Peter Wehner looks at two recent statements of leftist economic principles from Michael Moore and Robert Reich that are remarkably honest and revealing.
First from Michael Moore:
“They’re sitting on the money, they’re using it for their own — they’re putting it someplace else with no interest in helping you with your life, with that money. We’ve allowed them to take that. That’s not theirs, that’s a national resource, that’s ours. We all have this — we all benefit from this or we all suffer as a result of not having it,” Michael Moore told Laura Flanders of GRITtv.
“I think we need to go back to taxing these people at the proper rates. They need to — we need to see these jobs as something we some, that we collectively own as Americans and you can’t just steal our jobs and take them someplace else,” Moore concluded.
And from Robert Reich:
…so many middle-class people, lower middle-class people, working-class people, are frustrated. They are anxious, they worry about paying their bills. They see people at the very top getting away with, well, the equivalent of murder: look at what happened on Wall Street. There’s not a single Wall Streeter that’s actually been indicted or brought to justice after that huge implosion on Wall Street. And people get cynical and they get angry.
And then they see, uh, Republicans are very good at channeling that anger toward what? Government, immigrants, public employees. Well, an angry population and an angry populace could just as easily turn their anger toward the very rich. Again, it is in the interest of the people at the top to actually call for a more equitable distribution of the gains of economic growth and a better tax system: a tax system that is fair.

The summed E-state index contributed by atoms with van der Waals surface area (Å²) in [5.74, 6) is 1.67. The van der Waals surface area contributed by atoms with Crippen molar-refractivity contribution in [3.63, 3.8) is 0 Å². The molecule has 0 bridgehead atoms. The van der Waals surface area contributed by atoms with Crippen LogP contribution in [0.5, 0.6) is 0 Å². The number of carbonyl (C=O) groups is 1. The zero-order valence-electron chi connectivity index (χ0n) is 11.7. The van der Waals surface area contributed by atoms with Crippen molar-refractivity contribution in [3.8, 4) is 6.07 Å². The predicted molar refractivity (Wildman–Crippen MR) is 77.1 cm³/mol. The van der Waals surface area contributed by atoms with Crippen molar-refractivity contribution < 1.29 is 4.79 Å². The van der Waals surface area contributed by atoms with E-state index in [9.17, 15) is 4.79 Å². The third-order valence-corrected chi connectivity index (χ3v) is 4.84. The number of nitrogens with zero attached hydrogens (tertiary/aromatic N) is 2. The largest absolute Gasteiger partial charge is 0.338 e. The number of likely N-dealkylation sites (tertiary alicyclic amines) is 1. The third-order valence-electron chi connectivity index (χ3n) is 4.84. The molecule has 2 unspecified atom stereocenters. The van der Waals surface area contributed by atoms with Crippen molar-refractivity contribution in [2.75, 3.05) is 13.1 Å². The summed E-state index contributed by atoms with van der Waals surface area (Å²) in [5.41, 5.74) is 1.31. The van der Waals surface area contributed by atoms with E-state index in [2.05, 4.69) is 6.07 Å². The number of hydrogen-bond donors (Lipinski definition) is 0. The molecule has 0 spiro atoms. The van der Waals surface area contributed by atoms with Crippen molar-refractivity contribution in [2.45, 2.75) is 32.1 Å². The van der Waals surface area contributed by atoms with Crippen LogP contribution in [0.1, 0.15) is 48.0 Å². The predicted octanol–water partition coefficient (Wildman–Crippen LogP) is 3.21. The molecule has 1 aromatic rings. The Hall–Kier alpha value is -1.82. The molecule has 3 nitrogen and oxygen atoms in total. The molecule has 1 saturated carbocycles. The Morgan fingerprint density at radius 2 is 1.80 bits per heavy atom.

Wehner analyzes these statements well:
If you listen to both men, you’ll gain a fairly good insight into the modern liberal worldview.
It consists of several elements. The first, as articulated by Moore, is that money you earn is not really yours; it’s a “natural resource” that belongs to others. That is the basic starting point for those like Moore. Second, the collectivist impulse among the left is extremely powerful. Third, higher taxes have almost talisman-like powers. Regardless of our economic circumstances — whether we’re experiencing strong growth or a nasty recession — higher taxes are always called for. Fourth, liberals view higher taxes first and foremost as a matter of “fairness” rather than growth. One cannot help but conclude that many liberals would accept lower growth rates and fewer jobs in favor of more redistribution of income. And fifth, America is a nation seething with class resentments. “An angry population and an angry populace could just as easily turn their anger toward the very rich,” according to Reich. “Again, it is in the interest of the people at the top to actually call for a more equitable distribution of the gains of economic growth and a better tax system: a tax system that is fair.”
I would add that Moore justifies theft, whereas Reich justifies paying protection money to keep the thieving mob from attacking. Moore is the more consistent and radical leftist: he wants the state to take wealth from the rich. Reich seems to want to maintain some facade of decency by having the rich sacrifice their wealth instead of outright appropriation by a state acting to soothe the anger of the masses.
There is an emotion at work in the statements of both Moore and Reich, the ugly emotion of envy. Moore’s statement drips with outright hatred of the wealthy. Reich wants the wealthy to buy protection from the envious mob.
Why is it that sophisticates and moderates are shocked when we call these leftists the socialists that they are? Democrats are socialists, but it’s considered bad form to say so. To say the truth in America today is to risk being smeared as an “extremist.”
Wehner goes on to compare their statements with an excellent passage from Lincoln that I’m surprised I had never before read. (Read the whole thing.) But then, considering that the left has written the history books for the last century, I shouldn’t be surprised.
As Wehner notes, the contrast between these leftists and Lincoln is that of the equality of outcome vs. equality of opportunity. Equality of outcome — egalitarianism — is the lever by which the left is moving the world. Wehner thinks more Americans would agree with Lincoln; I’m not so sure at this point. But I do believe that if egalitarianism can be discredited by the new intellectuals, then restoring limited government will follow with ease.